Upon her release from imprisonment in 1536 she was driven to appeal to Thomas Cromwell for protection, fearing she might be locked up again and claimed he had tried to poison her on a number of occasions. Cromwell however ignored her plea, seeking to protect her husband who was his friend. In fact Cromwell suggested he be rewarded and the same year Sir Walter was made Lord Hungerford of Heytesbury, with the right to sit in the House of Lords and a 'Squire of the Body' to Henry VIII.

But his favour at Court did not last long and he was charged with treason in 1540. The same year his friend Oliver Cromwell also fell from power and they were both beheaded on Tower Hill, the same day, on the 28th July 1540. He therefore lost his Manors in Chippenham, Sheldon and Lowdon and a very considerable number of good Wiltshire manors elsewhere – not to mention Farleigh Castle.

As a result, and for the second time, Farleigh Castle passed to the King and the lands were passed onto Sir Thomas Seymour. However Seymour was also beheaded for treason in 1549 and in 1554 Queen Mary restored Farleigh back to Walter's eldest son, Sir Walter Hungerford, later called 'The Knight of Farleigh'.

 

The main entrance to the castle (pictured left) as it stands today.

This Sir Walter Hungerford was Sheriff of Wiltshire (1557, 1572, 1581 and 1587). He was married to Anne Bassett but later remarried Anne Dormer, the daughter of Sir William Dormer. He accused his second wife of adultry and attempted poisoning her, however the charges were dismissed. But rather than pay the legal fees, he went to prison instead. He died in 1596 without an heir – his only son, Edward, had pre-deceased him in 1583.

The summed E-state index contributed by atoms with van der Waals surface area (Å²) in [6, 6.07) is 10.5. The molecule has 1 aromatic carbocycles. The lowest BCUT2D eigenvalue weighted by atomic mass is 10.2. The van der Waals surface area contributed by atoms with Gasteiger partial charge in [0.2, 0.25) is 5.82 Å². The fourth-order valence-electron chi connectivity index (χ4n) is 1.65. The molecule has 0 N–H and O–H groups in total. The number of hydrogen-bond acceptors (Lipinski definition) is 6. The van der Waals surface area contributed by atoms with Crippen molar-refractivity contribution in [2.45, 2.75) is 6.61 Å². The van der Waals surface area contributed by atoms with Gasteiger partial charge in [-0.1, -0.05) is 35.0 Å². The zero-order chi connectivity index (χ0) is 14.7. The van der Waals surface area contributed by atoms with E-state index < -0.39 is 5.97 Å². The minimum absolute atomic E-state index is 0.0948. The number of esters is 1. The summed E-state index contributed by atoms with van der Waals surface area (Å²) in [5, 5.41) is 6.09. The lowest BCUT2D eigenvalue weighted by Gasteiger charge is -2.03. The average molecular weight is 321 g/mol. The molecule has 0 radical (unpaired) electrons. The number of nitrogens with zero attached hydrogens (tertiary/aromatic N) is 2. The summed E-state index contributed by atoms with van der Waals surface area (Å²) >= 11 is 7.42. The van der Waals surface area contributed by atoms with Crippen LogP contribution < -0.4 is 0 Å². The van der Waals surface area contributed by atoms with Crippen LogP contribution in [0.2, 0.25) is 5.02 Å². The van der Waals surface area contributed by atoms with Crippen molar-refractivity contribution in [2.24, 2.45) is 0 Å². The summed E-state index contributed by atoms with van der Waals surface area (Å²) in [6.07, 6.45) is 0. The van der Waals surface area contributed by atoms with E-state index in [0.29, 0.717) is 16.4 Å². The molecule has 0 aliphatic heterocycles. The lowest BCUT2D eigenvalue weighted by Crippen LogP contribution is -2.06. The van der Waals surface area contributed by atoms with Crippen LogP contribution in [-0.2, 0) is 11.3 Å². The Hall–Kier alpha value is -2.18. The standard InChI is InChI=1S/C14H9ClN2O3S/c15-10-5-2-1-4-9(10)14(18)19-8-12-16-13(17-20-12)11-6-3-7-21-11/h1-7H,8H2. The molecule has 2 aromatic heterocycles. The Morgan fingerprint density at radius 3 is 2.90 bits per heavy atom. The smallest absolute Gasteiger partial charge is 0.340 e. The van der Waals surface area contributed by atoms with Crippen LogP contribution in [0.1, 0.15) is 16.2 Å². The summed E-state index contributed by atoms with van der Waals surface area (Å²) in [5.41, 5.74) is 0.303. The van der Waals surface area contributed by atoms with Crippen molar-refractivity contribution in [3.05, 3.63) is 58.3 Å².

Sir Walter believed that after his death Farleigh would pass to his mistress, but instead it was settled upon his wife – Lady Anne Dormer and when she died, in 1603, the castle passed to Edward Hungerford – Walter's half-brother. But Edward Hungerford also died without an heir in 1607, leaving Farleigh Castle to his widow, Jane, for life with the remainder to his great-nephew Sir Edward Hungerford.

This Sir Edward was Sheriff of Wiltshire in 1631 and during the Civil War he commanded the local forces of Wiltshire for Parliament in 1642-45. But in October 1642, his neighbour, Sir Edward Bayntun was appointed Commander-in-Chief for Wiltshire County and he too commanded a force for Parliament in the early part of the Civil War and was also a Commissioner of the English Parliament to the Scots Army.

Hungerford was very jealous of Bayntun's appointment and the two fellow Commanders are said to have quarreled a lot, each accusing the other of treachery. This eventually led to the withdrawal of Bayntun from active soldiering. Bayntun subsequently made approaches to the King (for which he was imprisoned for some time in the Tower) and the Bayntun family mansion – Bromham House – was taken and burned to the ground by Royalist Forces from Devizes on 5th May 1645.

Farleigh Castle was held for the King by Colonel John Hungerford, said to be the owner's half-brother.

Sir Edward Hungerford died in 1648 and his tomb is situated in the chapel at Farleigh. This time Farleigh passed to another half-brother, Anthony Hungerford, who died at Farleigh in 1657. He was survived by his eldest son, Edward Hungerford.